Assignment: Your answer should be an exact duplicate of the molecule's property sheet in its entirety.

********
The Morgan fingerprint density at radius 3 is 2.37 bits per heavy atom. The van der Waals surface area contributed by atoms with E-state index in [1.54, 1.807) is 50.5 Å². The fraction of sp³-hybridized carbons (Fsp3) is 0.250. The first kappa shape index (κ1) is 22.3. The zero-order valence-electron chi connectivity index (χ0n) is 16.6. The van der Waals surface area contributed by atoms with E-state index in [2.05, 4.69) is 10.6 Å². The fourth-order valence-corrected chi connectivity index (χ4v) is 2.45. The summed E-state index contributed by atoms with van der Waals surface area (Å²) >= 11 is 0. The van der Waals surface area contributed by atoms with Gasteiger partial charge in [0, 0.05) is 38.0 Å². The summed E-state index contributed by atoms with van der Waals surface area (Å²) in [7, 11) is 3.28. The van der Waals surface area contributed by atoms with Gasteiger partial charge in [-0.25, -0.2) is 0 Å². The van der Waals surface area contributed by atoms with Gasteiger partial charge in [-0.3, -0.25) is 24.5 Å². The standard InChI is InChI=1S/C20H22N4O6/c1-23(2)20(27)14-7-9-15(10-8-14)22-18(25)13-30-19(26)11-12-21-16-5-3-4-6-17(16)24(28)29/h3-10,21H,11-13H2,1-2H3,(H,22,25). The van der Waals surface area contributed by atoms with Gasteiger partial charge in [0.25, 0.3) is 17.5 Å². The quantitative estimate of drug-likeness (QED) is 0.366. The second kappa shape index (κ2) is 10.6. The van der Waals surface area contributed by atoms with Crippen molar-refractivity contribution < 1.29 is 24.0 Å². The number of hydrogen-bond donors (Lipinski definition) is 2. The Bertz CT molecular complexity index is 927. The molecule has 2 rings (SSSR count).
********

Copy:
The Morgan fingerprint density at radius 3 is 2.37 bits per heavy atom. The van der Waals surface area contributed by atoms with E-state index in [1.54, 1.807) is 50.5 Å². The fraction of sp³-hybridized carbons (Fsp3) is 0.250. The first kappa shape index (κ1) is 22.3. The zero-order valence-electron chi connectivity index (χ0n) is 16.6. The van der Waals surface area contributed by atoms with E-state index in [2.05, 4.69) is 10.6 Å². The fourth-order valence-corrected chi connectivity index (χ4v) is 2.45. The summed E-state index contributed by atoms with van der Waals surface area (Å²) >= 11 is 0. The van der Waals surface area contributed by atoms with Gasteiger partial charge in [0, 0.05) is 38.0 Å². The summed E-state index contributed by atoms with van der Waals surface area (Å²) in [7, 11) is 3.28. The van der Waals surface area contributed by atoms with Gasteiger partial charge in [-0.25, -0.2) is 0 Å². The van der Waals surface area contributed by atoms with Gasteiger partial charge in [-0.3, -0.25) is 24.5 Å². The standard InChI is InChI=1S/C20H22N4O6/c1-23(2)20(27)14-7-9-15(10-8-14)22-18(25)13-30-19(26)11-12-21-16-5-3-4-6-17(16)24(28)29/h3-10,21H,11-13H2,1-2H3,(H,22,25). The van der Waals surface area contributed by atoms with Gasteiger partial charge in [0.25, 0.3) is 17.5 Å². The quantitative estimate of drug-likeness (QED) is 0.366. The second kappa shape index (κ2) is 10.6. The van der Waals surface area contributed by atoms with Crippen molar-refractivity contribution < 1.29 is 24.0 Å². The number of hydrogen-bond donors (Lipinski definition) is 2. The Bertz CT molecular complexity index is 927. The molecule has 2 rings (SSSR count).